Photo: Attorney General Sessions delivers keynote remarks at the International Association of Chiefs of Police Midyear Conference in Litchfield Park, Arizona, April 12, 2017
FROM THIS EPISODE
In Moscow today, Secretary of State Rex Tillerson had a long, private meeting with Vladimir Putin. Later he met the press with Foreign Minister Sergei Lavrov.
David Filipov, Moscow bureau chief for the Washington Post, says that Tillerson’s public attitude has been positive, even though they disagree on several issues -- including Syria.
Violent crime's at an all-time low, and President Trump's Attorney General says he wants to keep it that way — by removing federal limits on local police. Critics fear Jeff Sessions is going back to the "tough on crime" days and mass incarceration of non-violent drug offenders in American jails and prisons. But federal law-breakers are just 10% of the nation's criminals — and even Red States are cutting costs by reducing incarceration without increasing crime. Other, states have legalized recreational marijuana. Is America facing a cultural crisis over another "war on drugs?"
Sessions' remarks to the International Association of Chiefs of Police Division
Sessions directs federal prosecutors to target most significant violent offenders
Horwitz on how Sessions wants to bring back the war on drugs
Horwitz on Sessions ordering DOJ to review all police reform agreements
Chung on Sessions, beyond 'law and order'
Mac Donald on Trump, Sessions offering hope for a turnaround in public safety
Gelb on decline in adult incarceration rates
Pew Center on state reforms reversing decades of incarceration growth
In January, New York Governor Andrew Cuomo promised to make good on a bipartisan objective: "free" college tuition for every qualified student. Today, he signed a bill into law with the support of Hillary Clinton.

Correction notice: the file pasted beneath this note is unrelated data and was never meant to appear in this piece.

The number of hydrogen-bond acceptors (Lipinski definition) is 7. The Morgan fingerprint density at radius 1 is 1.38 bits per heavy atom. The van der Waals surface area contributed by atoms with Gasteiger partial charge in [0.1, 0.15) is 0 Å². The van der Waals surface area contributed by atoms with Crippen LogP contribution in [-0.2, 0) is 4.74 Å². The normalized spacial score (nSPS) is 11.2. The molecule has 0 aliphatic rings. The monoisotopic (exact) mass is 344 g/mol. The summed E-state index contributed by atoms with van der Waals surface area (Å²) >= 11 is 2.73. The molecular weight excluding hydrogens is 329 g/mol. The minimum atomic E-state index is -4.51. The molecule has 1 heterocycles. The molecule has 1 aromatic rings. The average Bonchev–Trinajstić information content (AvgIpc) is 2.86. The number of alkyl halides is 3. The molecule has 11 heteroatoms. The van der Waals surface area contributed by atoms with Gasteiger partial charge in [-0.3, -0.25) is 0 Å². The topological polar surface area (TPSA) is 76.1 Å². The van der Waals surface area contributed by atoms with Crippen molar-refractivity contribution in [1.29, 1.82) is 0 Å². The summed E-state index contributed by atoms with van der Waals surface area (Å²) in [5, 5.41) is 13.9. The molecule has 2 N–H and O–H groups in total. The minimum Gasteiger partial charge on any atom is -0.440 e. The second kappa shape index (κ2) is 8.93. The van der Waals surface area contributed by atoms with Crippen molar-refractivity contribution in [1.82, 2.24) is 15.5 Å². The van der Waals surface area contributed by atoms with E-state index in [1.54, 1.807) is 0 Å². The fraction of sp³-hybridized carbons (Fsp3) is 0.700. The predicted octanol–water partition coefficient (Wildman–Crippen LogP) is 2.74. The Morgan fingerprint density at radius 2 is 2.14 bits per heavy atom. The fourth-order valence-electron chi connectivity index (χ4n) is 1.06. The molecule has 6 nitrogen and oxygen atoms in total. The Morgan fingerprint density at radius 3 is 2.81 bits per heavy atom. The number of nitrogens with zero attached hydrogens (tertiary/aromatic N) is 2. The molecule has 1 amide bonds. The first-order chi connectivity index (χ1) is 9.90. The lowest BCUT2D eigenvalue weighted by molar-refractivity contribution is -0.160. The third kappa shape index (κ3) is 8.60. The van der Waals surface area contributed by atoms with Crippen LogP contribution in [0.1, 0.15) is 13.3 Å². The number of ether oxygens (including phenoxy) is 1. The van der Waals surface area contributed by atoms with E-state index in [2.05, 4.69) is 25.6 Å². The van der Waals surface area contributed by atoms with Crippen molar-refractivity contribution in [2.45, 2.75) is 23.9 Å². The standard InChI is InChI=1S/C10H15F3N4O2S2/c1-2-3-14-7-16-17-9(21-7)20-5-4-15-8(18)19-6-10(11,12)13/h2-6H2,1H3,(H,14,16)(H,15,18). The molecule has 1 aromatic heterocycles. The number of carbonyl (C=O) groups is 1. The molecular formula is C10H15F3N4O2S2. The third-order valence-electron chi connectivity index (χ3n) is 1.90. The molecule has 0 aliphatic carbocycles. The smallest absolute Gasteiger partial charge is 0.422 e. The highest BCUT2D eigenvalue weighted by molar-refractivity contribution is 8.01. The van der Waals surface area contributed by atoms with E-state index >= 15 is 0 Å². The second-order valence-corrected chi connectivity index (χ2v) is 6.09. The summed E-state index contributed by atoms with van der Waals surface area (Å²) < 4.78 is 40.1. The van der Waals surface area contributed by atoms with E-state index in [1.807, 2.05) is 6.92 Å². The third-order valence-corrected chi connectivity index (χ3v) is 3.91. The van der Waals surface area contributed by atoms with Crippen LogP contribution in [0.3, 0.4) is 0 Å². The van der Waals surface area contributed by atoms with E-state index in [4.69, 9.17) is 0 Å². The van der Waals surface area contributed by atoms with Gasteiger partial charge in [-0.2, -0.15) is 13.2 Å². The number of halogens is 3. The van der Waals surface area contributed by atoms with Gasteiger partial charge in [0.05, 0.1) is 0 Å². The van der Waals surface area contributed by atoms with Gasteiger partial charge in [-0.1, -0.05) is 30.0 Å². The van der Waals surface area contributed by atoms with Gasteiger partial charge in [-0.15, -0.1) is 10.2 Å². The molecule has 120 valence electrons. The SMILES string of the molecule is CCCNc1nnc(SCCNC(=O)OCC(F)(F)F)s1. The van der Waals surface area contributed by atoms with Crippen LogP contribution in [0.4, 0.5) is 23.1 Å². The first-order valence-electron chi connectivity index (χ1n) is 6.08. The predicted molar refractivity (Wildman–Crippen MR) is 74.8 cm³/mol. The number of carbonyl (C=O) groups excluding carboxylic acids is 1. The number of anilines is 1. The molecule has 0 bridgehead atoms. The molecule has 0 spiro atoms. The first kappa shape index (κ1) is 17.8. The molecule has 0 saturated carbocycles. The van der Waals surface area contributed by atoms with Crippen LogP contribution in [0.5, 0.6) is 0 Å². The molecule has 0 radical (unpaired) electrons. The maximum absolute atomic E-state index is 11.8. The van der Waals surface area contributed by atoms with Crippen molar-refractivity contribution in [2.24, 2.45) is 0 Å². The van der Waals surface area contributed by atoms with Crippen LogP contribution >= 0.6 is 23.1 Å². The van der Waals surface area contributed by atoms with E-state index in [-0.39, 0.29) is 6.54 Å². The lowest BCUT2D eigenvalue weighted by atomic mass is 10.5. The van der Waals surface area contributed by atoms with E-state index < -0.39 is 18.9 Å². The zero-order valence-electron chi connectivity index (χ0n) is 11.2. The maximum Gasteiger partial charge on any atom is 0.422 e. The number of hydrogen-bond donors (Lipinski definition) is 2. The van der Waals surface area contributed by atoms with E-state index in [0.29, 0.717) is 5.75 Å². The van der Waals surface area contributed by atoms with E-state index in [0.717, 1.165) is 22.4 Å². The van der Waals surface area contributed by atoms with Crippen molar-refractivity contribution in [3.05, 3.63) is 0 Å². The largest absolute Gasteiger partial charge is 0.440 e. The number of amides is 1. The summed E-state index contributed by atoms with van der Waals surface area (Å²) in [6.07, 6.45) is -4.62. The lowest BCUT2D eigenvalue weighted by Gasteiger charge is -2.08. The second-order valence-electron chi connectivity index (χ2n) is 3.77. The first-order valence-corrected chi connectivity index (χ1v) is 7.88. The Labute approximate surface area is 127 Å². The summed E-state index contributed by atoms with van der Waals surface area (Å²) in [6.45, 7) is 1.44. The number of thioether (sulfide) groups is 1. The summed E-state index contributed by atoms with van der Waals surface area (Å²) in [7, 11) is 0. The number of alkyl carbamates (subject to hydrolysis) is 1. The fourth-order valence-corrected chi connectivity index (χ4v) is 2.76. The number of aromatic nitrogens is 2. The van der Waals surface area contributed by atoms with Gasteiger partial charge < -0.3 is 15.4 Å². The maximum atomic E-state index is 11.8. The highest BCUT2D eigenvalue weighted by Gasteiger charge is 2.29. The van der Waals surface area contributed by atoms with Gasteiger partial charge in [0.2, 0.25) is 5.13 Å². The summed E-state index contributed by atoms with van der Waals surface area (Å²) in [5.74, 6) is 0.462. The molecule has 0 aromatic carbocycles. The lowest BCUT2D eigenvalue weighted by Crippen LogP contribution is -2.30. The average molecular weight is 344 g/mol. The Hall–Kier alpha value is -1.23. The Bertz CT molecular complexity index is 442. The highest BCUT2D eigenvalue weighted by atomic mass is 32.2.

We take a look at the the benefits and the limitations of today’s legislation with Will Doyle, Associate Professor of Higher Education at Vanderbilt University and a specialist in education costs related to family income around the country.
More From To the Point
Did Trump get conned by Kim? Six months after threatening nuclear warfare, “little rocket man” and the “dotard” were talking peace in Singapore. Beyond the hype, did President Trump and Kim Jong Un really mean it? A seasoned diplomat, a UN nuclear weapons inspector and veteran journalists provide contrasting assessments.
Post primary wrap, what’s the takeaway? California’s billed as the heart of “resistance” to President Trump. But in this month’s Golden State primary, young and Latino voters stayed home. That’s produced a clash of voices between Progressive Democrats and Clinton-era Centrists. What will that mean come November with control of the Congress at stake?
The politics of prison reform Prison reform is moving in Red States, Blue States and (maybe) on Capitol Hill. But America still incarcerates more people than any other country-- including China. Meantime, the Trump White House is divided. Jared Kushner is pushing sentence reform, while Attorney General Jeff Sessions wants to stay “tough on crime.” What are the prospects for much needed change?
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